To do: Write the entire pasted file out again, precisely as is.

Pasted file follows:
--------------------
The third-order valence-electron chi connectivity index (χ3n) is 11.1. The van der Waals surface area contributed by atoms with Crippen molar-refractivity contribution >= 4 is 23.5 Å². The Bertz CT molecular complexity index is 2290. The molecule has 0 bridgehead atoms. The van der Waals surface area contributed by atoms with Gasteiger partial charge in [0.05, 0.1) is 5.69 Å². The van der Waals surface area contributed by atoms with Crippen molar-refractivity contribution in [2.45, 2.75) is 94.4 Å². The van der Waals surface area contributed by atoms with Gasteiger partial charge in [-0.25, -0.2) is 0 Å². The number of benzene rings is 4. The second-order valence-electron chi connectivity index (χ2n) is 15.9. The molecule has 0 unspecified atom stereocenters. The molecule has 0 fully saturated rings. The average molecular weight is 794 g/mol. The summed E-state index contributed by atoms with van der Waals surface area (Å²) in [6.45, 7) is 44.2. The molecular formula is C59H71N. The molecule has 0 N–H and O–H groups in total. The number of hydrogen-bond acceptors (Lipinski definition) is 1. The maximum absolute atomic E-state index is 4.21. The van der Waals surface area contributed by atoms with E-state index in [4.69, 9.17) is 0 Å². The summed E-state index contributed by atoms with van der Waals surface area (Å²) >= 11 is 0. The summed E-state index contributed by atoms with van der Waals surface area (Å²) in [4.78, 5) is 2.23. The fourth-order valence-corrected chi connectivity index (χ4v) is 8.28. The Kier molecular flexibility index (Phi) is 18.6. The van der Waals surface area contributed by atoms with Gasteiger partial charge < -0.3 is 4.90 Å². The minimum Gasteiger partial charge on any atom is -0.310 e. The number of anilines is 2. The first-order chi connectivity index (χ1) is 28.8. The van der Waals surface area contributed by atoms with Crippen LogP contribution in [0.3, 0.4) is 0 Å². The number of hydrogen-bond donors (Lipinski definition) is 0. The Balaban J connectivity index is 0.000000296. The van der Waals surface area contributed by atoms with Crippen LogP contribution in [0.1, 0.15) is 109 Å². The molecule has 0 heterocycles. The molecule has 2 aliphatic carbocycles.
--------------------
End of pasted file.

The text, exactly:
The third-order valence-electron chi connectivity index (χ3n) is 11.1. The van der Waals surface area contributed by atoms with Crippen molar-refractivity contribution >= 4 is 23.5 Å². The Bertz CT molecular complexity index is 2290. The molecule has 0 bridgehead atoms. The van der Waals surface area contributed by atoms with Gasteiger partial charge in [0.05, 0.1) is 5.69 Å². The van der Waals surface area contributed by atoms with Crippen molar-refractivity contribution in [2.45, 2.75) is 94.4 Å². The van der Waals surface area contributed by atoms with Gasteiger partial charge in [-0.25, -0.2) is 0 Å². The number of benzene rings is 4. The second-order valence-electron chi connectivity index (χ2n) is 15.9. The molecule has 0 unspecified atom stereocenters. The molecule has 0 fully saturated rings. The average molecular weight is 794 g/mol. The summed E-state index contributed by atoms with van der Waals surface area (Å²) in [6.45, 7) is 44.2. The molecular formula is C59H71N. The molecule has 0 N–H and O–H groups in total. The number of hydrogen-bond acceptors (Lipinski definition) is 1. The maximum absolute atomic E-state index is 4.21. The van der Waals surface area contributed by atoms with E-state index in [4.69, 9.17) is 0 Å². The summed E-state index contributed by atoms with van der Waals surface area (Å²) >= 11 is 0. The summed E-state index contributed by atoms with van der Waals surface area (Å²) in [4.78, 5) is 2.23. The fourth-order valence-corrected chi connectivity index (χ4v) is 8.28. The Kier molecular flexibility index (Phi) is 18.6. The van der Waals surface area contributed by atoms with Gasteiger partial charge < -0.3 is 4.90 Å². The minimum Gasteiger partial charge on any atom is -0.310 e. The number of anilines is 2. The first-order chi connectivity index (χ1) is 28.8. The van der Waals surface area contributed by atoms with Crippen LogP contribution in [0.3, 0.4) is 0 Å². The number of hydrogen-bond donors (Lipinski definition) is 0. The Balaban J connectivity index is 0.000000296. The van der Waals surface area contributed by atoms with Crippen LogP contribution in [0.1, 0.15) is 109 Å². The molecule has 0 heterocycles. The molecule has 2 aliphatic carbocycles.